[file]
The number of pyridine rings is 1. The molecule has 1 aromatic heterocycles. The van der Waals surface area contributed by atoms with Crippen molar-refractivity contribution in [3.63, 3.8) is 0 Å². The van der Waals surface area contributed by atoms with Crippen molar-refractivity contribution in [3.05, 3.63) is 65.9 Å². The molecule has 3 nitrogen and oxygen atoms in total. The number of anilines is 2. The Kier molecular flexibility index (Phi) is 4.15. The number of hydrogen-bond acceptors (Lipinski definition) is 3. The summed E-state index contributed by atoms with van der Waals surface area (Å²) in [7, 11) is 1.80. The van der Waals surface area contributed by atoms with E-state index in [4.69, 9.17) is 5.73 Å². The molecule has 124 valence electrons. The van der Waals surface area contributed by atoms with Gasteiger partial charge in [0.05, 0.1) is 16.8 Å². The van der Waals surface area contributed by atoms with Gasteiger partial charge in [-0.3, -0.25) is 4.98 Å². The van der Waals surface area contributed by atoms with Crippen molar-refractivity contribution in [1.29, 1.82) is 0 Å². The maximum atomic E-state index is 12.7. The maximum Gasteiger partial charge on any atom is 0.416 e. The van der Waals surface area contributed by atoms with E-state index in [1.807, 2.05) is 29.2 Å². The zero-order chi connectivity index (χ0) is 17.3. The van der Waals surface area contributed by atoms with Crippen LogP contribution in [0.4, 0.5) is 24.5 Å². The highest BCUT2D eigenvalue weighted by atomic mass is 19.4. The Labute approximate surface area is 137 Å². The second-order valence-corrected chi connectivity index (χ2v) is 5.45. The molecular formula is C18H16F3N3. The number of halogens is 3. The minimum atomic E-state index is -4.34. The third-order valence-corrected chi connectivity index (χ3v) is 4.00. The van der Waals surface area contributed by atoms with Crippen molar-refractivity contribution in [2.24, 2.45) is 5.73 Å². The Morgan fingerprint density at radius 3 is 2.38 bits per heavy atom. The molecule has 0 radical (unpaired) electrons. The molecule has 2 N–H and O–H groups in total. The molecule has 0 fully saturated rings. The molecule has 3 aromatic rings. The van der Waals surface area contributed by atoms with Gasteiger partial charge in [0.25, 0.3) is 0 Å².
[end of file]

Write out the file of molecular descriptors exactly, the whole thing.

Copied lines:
The number of pyridine rings is 1. The molecule has 1 aromatic heterocycles. The van der Waals surface area contributed by atoms with Crippen molar-refractivity contribution in [3.63, 3.8) is 0 Å². The van der Waals surface area contributed by atoms with Crippen molar-refractivity contribution in [3.05, 3.63) is 65.9 Å². The molecule has 3 nitrogen and oxygen atoms in total. The number of anilines is 2. The Kier molecular flexibility index (Phi) is 4.15. The number of hydrogen-bond acceptors (Lipinski definition) is 3. The summed E-state index contributed by atoms with van der Waals surface area (Å²) in [7, 11) is 1.80. The van der Waals surface area contributed by atoms with E-state index in [4.69, 9.17) is 5.73 Å². The molecule has 124 valence electrons. The van der Waals surface area contributed by atoms with Gasteiger partial charge in [0.05, 0.1) is 16.8 Å². The van der Waals surface area contributed by atoms with Gasteiger partial charge in [-0.3, -0.25) is 4.98 Å². The van der Waals surface area contributed by atoms with Crippen molar-refractivity contribution in [1.29, 1.82) is 0 Å². The maximum atomic E-state index is 12.7. The maximum Gasteiger partial charge on any atom is 0.416 e. The van der Waals surface area contributed by atoms with E-state index in [1.807, 2.05) is 29.2 Å². The zero-order chi connectivity index (χ0) is 17.3. The van der Waals surface area contributed by atoms with Crippen LogP contribution in [0.4, 0.5) is 24.5 Å². The highest BCUT2D eigenvalue weighted by atomic mass is 19.4. The Labute approximate surface area is 137 Å². The second-order valence-corrected chi connectivity index (χ2v) is 5.45. The molecular formula is C18H16F3N3. The number of halogens is 3. The minimum atomic E-state index is -4.34. The third-order valence-corrected chi connectivity index (χ3v) is 4.00. The van der Waals surface area contributed by atoms with Crippen molar-refractivity contribution in [2.24, 2.45) is 5.73 Å². The Morgan fingerprint density at radius 3 is 2.38 bits per heavy atom. The molecule has 0 radical (unpaired) electrons. The molecule has 2 N–H and O–H groups in total. The molecule has 0 fully saturated rings. The molecule has 3 aromatic rings. The van der Waals surface area contributed by atoms with Gasteiger partial charge in [0.25, 0.3) is 0 Å².